It’s worth noting that my Wi-Fi network is based on a Linksys 802.11ac router that’s connected to a Linksys Wi-Fi range extender located about 10 feet from the Ring doorbell (albeit separated by a thick exterior wall). I spent a significant amount of time with Ring’s operations director to fix connectivity problems in the early stages of testing, but even this wasn’t enough to solve all the performance issues. My Wi-Fi is dual-band, supporting both 2.4- and 5GHz, but Ring uses the 2.4GHz band via 802.11b/g/n support.
Wi-Fi issues notwithstanding, Ring’s app experience sometimes introduced excruciatingly long delays as well. Specifically, it often took a really long time to jump from Ring’s notification alert to the video-chat screen that lets you see who’s at your door.
Here’s the workflow. Step one: When you hear the chime sound, get to your phone and unlock it. Step two: Launch the Ring app from your notifications shade. Step three: Wait for the app to load. When it does load, you’ll see the video camera’s accept/reject prompt.
Now, on paper, this doesn’t sound like a frustrating process. And in best-case scenarios, the app would load as quickly as what you see in my video at the top of this article. But oftentimes these ostensibly brief steps would take forever. Sometimes my phone would be in another room. Sometimes I couldn’t quickly get it out of my pocket, or I’d fumble with my unlock code. But worst of all, sometimes the video chat screen would take an eternity to load.
Just like with Wi-Fi, the Ring platform is at the mercy of smartphone conventions it can’t control. I can’t tell you whether the video screen delays are due to poor coding in Ring’s app, performance problems with my LG G4 smartphone, or hiccups in my phone’s Wi-Fi or 4G connectivity. But the bottomline is that simply getting to the video chat screen can be a long, frustrating experience. In a perfect world, I’d be able to launch the video chat display directly from the notification shade—and do so quickly. But Ring doesn’t have actionable notifications access.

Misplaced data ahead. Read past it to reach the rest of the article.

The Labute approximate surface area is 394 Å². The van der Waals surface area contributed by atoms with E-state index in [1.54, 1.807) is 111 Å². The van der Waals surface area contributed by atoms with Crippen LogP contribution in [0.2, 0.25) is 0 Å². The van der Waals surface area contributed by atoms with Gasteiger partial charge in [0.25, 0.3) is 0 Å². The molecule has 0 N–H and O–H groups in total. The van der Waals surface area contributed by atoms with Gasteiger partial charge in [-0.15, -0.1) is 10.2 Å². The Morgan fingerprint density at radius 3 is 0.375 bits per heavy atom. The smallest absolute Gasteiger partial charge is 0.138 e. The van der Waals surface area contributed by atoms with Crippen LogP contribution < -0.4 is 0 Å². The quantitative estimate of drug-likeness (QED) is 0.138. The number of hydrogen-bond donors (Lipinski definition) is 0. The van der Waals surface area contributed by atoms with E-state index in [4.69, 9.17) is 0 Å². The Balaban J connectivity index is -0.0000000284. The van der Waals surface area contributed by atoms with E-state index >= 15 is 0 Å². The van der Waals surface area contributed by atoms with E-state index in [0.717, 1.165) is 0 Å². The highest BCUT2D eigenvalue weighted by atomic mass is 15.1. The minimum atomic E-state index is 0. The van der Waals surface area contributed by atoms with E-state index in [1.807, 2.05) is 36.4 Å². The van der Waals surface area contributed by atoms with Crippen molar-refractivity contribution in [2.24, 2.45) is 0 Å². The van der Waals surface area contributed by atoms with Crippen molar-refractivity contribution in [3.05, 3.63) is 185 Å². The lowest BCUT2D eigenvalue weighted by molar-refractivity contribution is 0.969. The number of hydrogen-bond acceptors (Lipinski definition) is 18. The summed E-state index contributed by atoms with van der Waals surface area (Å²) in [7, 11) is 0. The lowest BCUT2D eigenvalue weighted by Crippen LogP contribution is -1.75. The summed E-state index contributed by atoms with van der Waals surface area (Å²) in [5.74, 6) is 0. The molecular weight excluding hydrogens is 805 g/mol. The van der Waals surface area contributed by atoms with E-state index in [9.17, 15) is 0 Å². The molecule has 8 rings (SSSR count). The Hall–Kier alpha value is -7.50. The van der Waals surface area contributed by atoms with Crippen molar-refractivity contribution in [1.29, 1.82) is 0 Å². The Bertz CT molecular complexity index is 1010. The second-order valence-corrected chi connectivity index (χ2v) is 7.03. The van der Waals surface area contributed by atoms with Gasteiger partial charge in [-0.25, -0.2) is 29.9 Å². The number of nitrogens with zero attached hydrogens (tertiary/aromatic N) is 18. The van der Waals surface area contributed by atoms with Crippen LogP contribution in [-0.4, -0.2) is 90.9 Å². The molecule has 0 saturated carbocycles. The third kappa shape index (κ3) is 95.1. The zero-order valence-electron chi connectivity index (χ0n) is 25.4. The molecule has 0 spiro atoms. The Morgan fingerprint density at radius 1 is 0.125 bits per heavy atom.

On the plus side, the new Chime accessory mitigates some of Ring’s app friction. Even if your phone is in another room, or if you’ve turned its volume down, you can still hear that someone’s pressed your doorbell button. From there you can just go straight to your front door, and talk to your visitor in person. Just like they did in I Love Lucy and The Dick Van Dyke Show.
To this extent, Chime makes Ring a solid (albeit expensive) wireless doorbell.
My connectivity issues notwithstanding, I’ve come to appreciate Ring’s motion alert feature, which sends the sound of a wind chime to your phone when someone approaches your door. Once you hear the chime, you can open a video window to talk with the visitor if you’re so inclined. Alternately, you can just let Ring’s cloud-based recording feature ($3 monthly or $30 annually) pick up the video of your visitor, and watch it later.
Throughout testing, I liked how I could verify the comings and goings of our dog walker simply by listening for the sound of the chime. The motion alert feature is ultra-sensitive, so I had to decrease its range to reduce false positives. I also found that it doesn’t begin recording video until someone has been at the door for a few moments. For example, the doorbell recorded a video of a delivery person leaving my door step, but I didn’t get video of him approaching and leaving my package.
Unfortunately, there’s no video-on-demand (VOD) feature that lets you view the outside world whenever you want. Instead, you have to wait for someone to approach the door. VOD appears to be on many users’ wish lists, and Ring says it’s working on adding that feature. With VOD built-in, the doorbell would instantaneously turn into a full-featured security camera, so let’s hope we see this addition soon.
Video capture is limited to 720p, but the image quality is perfectly acceptable. The camera has a 180-degree field of view, which is essential for my doorstep, as I had to mount Ring at a right angle to my security gate. And Ring’s night-vision feature works great, clearly capturing visitors after the sun’s gone down.